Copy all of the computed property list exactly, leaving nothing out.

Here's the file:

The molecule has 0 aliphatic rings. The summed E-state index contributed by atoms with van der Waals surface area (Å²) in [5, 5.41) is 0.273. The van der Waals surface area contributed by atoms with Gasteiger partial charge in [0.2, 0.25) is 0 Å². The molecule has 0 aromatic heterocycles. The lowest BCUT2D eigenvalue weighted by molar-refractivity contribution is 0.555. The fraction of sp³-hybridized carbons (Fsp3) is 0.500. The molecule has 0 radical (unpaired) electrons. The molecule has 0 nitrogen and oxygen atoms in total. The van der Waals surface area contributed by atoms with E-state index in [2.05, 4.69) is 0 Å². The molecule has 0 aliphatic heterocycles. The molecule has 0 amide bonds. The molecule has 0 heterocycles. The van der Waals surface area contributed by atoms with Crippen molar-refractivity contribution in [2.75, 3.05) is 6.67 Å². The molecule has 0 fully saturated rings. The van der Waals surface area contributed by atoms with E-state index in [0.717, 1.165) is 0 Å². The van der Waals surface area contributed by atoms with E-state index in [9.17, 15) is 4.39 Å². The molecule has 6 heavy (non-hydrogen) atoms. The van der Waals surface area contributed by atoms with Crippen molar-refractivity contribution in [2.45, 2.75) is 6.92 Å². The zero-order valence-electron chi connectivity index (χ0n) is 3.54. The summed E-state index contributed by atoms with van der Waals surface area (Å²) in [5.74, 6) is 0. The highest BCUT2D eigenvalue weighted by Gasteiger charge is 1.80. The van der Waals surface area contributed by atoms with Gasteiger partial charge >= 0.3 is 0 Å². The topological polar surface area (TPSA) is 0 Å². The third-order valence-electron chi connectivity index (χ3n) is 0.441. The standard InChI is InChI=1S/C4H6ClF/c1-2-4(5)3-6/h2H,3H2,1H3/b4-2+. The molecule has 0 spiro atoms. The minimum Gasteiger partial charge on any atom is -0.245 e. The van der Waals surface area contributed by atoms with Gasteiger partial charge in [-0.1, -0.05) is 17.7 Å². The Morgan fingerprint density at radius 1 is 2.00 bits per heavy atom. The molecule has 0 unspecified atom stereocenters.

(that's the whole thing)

The molecule has 0 aliphatic rings. The summed E-state index contributed by atoms with van der Waals surface area (Å²) in [5, 5.41) is 0.273. The van der Waals surface area contributed by atoms with Gasteiger partial charge in [0.2, 0.25) is 0 Å². The molecule has 0 aromatic heterocycles. The lowest BCUT2D eigenvalue weighted by molar-refractivity contribution is 0.555. The fraction of sp³-hybridized carbons (Fsp3) is 0.500. The molecule has 0 radical (unpaired) electrons. The molecule has 0 nitrogen and oxygen atoms in total. The van der Waals surface area contributed by atoms with E-state index in [2.05, 4.69) is 0 Å². The molecule has 0 aliphatic heterocycles. The molecule has 0 amide bonds. The molecule has 0 heterocycles. The van der Waals surface area contributed by atoms with Crippen molar-refractivity contribution in [2.75, 3.05) is 6.67 Å². The molecule has 0 fully saturated rings. The van der Waals surface area contributed by atoms with E-state index in [0.717, 1.165) is 0 Å². The van der Waals surface area contributed by atoms with E-state index in [9.17, 15) is 4.39 Å². The molecule has 6 heavy (non-hydrogen) atoms. The van der Waals surface area contributed by atoms with Crippen molar-refractivity contribution in [2.45, 2.75) is 6.92 Å². The zero-order valence-electron chi connectivity index (χ0n) is 3.54. The summed E-state index contributed by atoms with van der Waals surface area (Å²) in [5.74, 6) is 0. The highest BCUT2D eigenvalue weighted by Gasteiger charge is 1.80. The van der Waals surface area contributed by atoms with Gasteiger partial charge >= 0.3 is 0 Å². The topological polar surface area (TPSA) is 0 Å². The third-order valence-electron chi connectivity index (χ3n) is 0.441. The standard InChI is InChI=1S/C4H6ClF/c1-2-4(5)3-6/h2H,3H2,1H3/b4-2+. The molecule has 0 spiro atoms. The minimum Gasteiger partial charge on any atom is -0.245 e. The van der Waals surface area contributed by atoms with Gasteiger partial charge in [-0.1, -0.05) is 17.7 Å². The Morgan fingerprint density at radius 1 is 2.00 bits per heavy atom. The molecule has 0 unspecified atom stereocenters.